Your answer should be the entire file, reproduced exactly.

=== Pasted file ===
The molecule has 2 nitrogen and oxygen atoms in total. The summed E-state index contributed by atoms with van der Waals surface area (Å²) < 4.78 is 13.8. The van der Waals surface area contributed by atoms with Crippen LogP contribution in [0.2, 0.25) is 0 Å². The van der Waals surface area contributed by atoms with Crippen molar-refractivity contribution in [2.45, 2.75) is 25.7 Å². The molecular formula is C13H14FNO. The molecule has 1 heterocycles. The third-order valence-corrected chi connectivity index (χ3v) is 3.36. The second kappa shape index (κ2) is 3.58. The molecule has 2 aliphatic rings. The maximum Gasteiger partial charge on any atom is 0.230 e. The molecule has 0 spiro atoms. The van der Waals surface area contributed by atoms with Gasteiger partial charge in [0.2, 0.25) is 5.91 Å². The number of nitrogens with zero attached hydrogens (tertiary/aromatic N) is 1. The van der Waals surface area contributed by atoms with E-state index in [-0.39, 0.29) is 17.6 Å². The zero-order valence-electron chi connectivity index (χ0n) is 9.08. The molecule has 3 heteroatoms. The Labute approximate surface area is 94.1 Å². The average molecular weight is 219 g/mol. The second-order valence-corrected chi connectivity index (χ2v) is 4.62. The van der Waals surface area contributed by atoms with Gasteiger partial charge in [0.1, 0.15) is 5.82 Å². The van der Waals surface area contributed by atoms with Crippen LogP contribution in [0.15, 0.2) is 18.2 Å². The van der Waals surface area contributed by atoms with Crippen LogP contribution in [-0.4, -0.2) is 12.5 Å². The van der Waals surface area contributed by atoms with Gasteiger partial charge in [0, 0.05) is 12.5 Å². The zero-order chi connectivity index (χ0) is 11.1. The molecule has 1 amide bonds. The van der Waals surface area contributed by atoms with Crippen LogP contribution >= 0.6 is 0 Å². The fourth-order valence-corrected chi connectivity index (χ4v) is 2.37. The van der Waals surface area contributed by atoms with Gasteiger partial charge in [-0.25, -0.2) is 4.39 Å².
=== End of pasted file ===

The molecule has 2 nitrogen and oxygen atoms in total. The summed E-state index contributed by atoms with van der Waals surface area (Å²) < 4.78 is 13.8. The van der Waals surface area contributed by atoms with Crippen LogP contribution in [0.2, 0.25) is 0 Å². The van der Waals surface area contributed by atoms with Crippen molar-refractivity contribution in [2.45, 2.75) is 25.7 Å². The molecular formula is C13H14FNO. The molecule has 1 heterocycles. The third-order valence-corrected chi connectivity index (χ3v) is 3.36. The second kappa shape index (κ2) is 3.58. The molecule has 2 aliphatic rings. The maximum Gasteiger partial charge on any atom is 0.230 e. The molecule has 0 spiro atoms. The van der Waals surface area contributed by atoms with Gasteiger partial charge in [0.2, 0.25) is 5.91 Å². The number of nitrogens with zero attached hydrogens (tertiary/aromatic N) is 1. The van der Waals surface area contributed by atoms with E-state index in [-0.39, 0.29) is 17.6 Å². The zero-order valence-electron chi connectivity index (χ0n) is 9.08. The molecule has 3 heteroatoms. The Labute approximate surface area is 94.1 Å². The average molecular weight is 219 g/mol. The second-order valence-corrected chi connectivity index (χ2v) is 4.62. The van der Waals surface area contributed by atoms with Gasteiger partial charge in [0.1, 0.15) is 5.82 Å². The van der Waals surface area contributed by atoms with Crippen LogP contribution in [0.15, 0.2) is 18.2 Å². The van der Waals surface area contributed by atoms with Crippen LogP contribution in [-0.4, -0.2) is 12.5 Å². The van der Waals surface area contributed by atoms with Gasteiger partial charge in [0, 0.05) is 12.5 Å². The zero-order chi connectivity index (χ0) is 11.1. The molecule has 1 amide bonds. The van der Waals surface area contributed by atoms with Crippen LogP contribution >= 0.6 is 0 Å². The fourth-order valence-corrected chi connectivity index (χ4v) is 2.37. The van der Waals surface area contributed by atoms with Gasteiger partial charge in [-0.25, -0.2) is 4.39 Å².